The drought in the Southeast has livestock producers on a desperate search to find hay. "Lots of people have been or are selling cows," says Tom Keene, University of Kentucky hay marketing specialist. "Many of our Kentucky beef cattle producers are being forced to think outside of the box when it comes to feeding their livestock. Logistically, I don't think we could bring enough hay into the state to cover the feed needs we have." Kentucky's growing season started with the lowest hay carryover in recent memory. Four weeks of abnormally warm weather brought good early season forage growth. But an Easter weekend freeze damaged taller-growing legumes and new seedings, resulting in spring hay production that on average was 50% of normal. Then rainfall was below normal for two and a half consecutive months. Some rain in late June and early July helped pastures a bit, but the state is still very short on feed, Keene says. The economic consequences for livestock and hay producers are still being tallied. The University of Kentucky offers some economic estimates and a variety of resources in an online Drought Information page at www.uky.edu/Ag/Forage/Drought.htm.

Delta Farm Press reports similar difficult times in neighboring Tennessee as that state's livestock producers look for hay. Arkansas Secretary of Agriculture Dick Bell recently was asked by the Tennessee Department of Agriculture for help in locating hay for the Tennessee livestock industry. Arkansas producers with surplus hay are urged to enter their contact information on a computerized hay database at: hayproducers.uaex.edu/. Only Arkansas producers are allowed to enter hay information on this site; however, anyone looking for hay may access the information. Many other states have similar systems in place.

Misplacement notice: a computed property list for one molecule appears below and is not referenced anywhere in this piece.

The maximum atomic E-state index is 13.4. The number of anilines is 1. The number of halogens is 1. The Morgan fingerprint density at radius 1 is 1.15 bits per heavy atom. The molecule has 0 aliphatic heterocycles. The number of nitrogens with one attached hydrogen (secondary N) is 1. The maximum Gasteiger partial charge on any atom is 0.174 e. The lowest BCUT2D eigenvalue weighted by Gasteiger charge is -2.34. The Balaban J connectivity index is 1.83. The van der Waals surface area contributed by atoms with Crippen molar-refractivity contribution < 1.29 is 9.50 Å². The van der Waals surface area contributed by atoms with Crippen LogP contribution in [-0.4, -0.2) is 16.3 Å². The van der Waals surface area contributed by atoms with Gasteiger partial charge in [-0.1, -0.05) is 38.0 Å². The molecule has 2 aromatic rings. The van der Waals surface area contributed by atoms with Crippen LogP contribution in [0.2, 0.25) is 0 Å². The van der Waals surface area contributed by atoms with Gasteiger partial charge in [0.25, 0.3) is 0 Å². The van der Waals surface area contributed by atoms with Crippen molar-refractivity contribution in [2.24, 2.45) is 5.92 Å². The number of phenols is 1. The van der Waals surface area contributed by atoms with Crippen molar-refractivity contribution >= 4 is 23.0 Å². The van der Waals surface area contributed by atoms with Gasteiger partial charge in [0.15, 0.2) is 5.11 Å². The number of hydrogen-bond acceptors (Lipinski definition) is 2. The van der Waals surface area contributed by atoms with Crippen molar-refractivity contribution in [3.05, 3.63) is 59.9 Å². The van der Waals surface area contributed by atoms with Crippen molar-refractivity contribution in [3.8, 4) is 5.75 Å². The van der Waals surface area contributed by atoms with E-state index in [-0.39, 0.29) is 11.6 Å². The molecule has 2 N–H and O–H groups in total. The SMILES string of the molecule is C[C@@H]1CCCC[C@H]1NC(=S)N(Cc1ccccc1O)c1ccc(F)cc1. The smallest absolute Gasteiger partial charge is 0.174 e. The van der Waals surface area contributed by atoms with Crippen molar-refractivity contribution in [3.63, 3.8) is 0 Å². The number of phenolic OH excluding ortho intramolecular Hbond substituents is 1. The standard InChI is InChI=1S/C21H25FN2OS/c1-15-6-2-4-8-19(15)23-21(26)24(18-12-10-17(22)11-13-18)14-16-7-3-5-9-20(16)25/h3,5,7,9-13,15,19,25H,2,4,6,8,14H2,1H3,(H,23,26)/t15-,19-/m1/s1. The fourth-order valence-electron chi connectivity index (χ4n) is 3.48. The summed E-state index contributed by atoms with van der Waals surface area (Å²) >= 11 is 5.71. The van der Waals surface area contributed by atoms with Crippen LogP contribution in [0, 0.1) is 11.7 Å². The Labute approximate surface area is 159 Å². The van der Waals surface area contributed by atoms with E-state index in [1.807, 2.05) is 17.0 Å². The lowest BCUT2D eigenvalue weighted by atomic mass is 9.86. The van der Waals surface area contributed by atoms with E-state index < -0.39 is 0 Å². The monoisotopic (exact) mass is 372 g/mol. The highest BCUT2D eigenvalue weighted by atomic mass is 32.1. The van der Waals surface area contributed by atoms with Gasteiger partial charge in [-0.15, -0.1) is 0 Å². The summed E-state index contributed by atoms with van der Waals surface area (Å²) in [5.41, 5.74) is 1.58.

South Carolina Commissioner of Agriculture Hugh Weathers is urging those who have hay for sale and those who need hay to visit the USDA Farm Service Agency's eHayNet (www.fsa.usda.gov/FSA/webapp?area=online&subject=landing&topic=hay). It allows farmers in every state to share 'Need Hay' and 'Have Hay' ads online. Weathers suggests that producers in his state also check with local feed stores and extension offices, other livestock owners and hay brokers. Peter Wilkins, South Carolina Cattlemen's Association, is another contact for those who have or need cow hay. Contact Wilkins at 864-812-1837.

USDA recently designated 149 Georgia counties as primary natural disaster areas, too. The Georgia forages drought information page is at commodities.caes.uga.edu/fieldcrops/forages/drought.htm. Visit the Georgia Farm Bureau Hay Directory at www.gfb.org/comm/hay.htm.

Programs that help pay for transporting hay to and within North Carolina can be viewed at www.ncagr.com/HayAlert.